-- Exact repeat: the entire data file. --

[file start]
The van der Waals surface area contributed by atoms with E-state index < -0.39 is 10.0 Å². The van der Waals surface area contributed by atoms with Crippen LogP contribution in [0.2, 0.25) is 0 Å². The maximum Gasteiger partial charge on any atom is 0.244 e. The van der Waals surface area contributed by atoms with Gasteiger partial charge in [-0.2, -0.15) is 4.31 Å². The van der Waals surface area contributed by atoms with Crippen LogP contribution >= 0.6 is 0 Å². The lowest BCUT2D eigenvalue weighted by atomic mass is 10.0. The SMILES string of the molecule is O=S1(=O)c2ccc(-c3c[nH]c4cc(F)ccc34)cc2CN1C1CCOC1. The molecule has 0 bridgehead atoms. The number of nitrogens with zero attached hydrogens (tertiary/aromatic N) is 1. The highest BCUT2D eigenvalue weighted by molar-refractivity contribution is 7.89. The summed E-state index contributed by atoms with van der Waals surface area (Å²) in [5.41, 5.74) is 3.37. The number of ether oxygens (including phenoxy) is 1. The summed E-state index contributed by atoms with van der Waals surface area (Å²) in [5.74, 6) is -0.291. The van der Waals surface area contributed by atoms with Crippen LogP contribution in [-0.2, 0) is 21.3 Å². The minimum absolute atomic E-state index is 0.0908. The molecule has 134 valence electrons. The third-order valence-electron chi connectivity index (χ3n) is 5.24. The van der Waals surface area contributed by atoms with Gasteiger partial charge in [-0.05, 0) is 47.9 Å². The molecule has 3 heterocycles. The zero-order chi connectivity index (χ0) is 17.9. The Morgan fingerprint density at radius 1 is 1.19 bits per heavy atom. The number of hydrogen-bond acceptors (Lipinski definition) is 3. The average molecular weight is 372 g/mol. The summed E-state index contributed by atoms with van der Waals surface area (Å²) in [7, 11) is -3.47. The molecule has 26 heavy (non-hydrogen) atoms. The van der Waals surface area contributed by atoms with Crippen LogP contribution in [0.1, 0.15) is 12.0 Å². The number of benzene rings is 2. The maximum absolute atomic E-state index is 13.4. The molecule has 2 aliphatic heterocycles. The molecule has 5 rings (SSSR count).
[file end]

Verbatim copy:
The van der Waals surface area contributed by atoms with E-state index < -0.39 is 10.0 Å². The van der Waals surface area contributed by atoms with Crippen LogP contribution in [0.2, 0.25) is 0 Å². The maximum Gasteiger partial charge on any atom is 0.244 e. The van der Waals surface area contributed by atoms with Gasteiger partial charge in [-0.2, -0.15) is 4.31 Å². The van der Waals surface area contributed by atoms with Crippen LogP contribution >= 0.6 is 0 Å². The lowest BCUT2D eigenvalue weighted by atomic mass is 10.0. The SMILES string of the molecule is O=S1(=O)c2ccc(-c3c[nH]c4cc(F)ccc34)cc2CN1C1CCOC1. The molecule has 0 bridgehead atoms. The number of nitrogens with zero attached hydrogens (tertiary/aromatic N) is 1. The highest BCUT2D eigenvalue weighted by molar-refractivity contribution is 7.89. The summed E-state index contributed by atoms with van der Waals surface area (Å²) in [5.41, 5.74) is 3.37. The number of ether oxygens (including phenoxy) is 1. The summed E-state index contributed by atoms with van der Waals surface area (Å²) in [5.74, 6) is -0.291. The van der Waals surface area contributed by atoms with Crippen LogP contribution in [-0.2, 0) is 21.3 Å². The minimum absolute atomic E-state index is 0.0908. The molecule has 134 valence electrons. The third-order valence-electron chi connectivity index (χ3n) is 5.24. The van der Waals surface area contributed by atoms with Gasteiger partial charge in [-0.05, 0) is 47.9 Å². The molecule has 3 heterocycles. The zero-order chi connectivity index (χ0) is 17.9. The Morgan fingerprint density at radius 1 is 1.19 bits per heavy atom. The number of hydrogen-bond acceptors (Lipinski definition) is 3. The average molecular weight is 372 g/mol. The summed E-state index contributed by atoms with van der Waals surface area (Å²) in [7, 11) is -3.47. The molecule has 26 heavy (non-hydrogen) atoms. The van der Waals surface area contributed by atoms with Crippen LogP contribution in [0.1, 0.15) is 12.0 Å². The number of benzene rings is 2. The maximum absolute atomic E-state index is 13.4. The molecule has 2 aliphatic heterocycles. The molecule has 5 rings (SSSR count).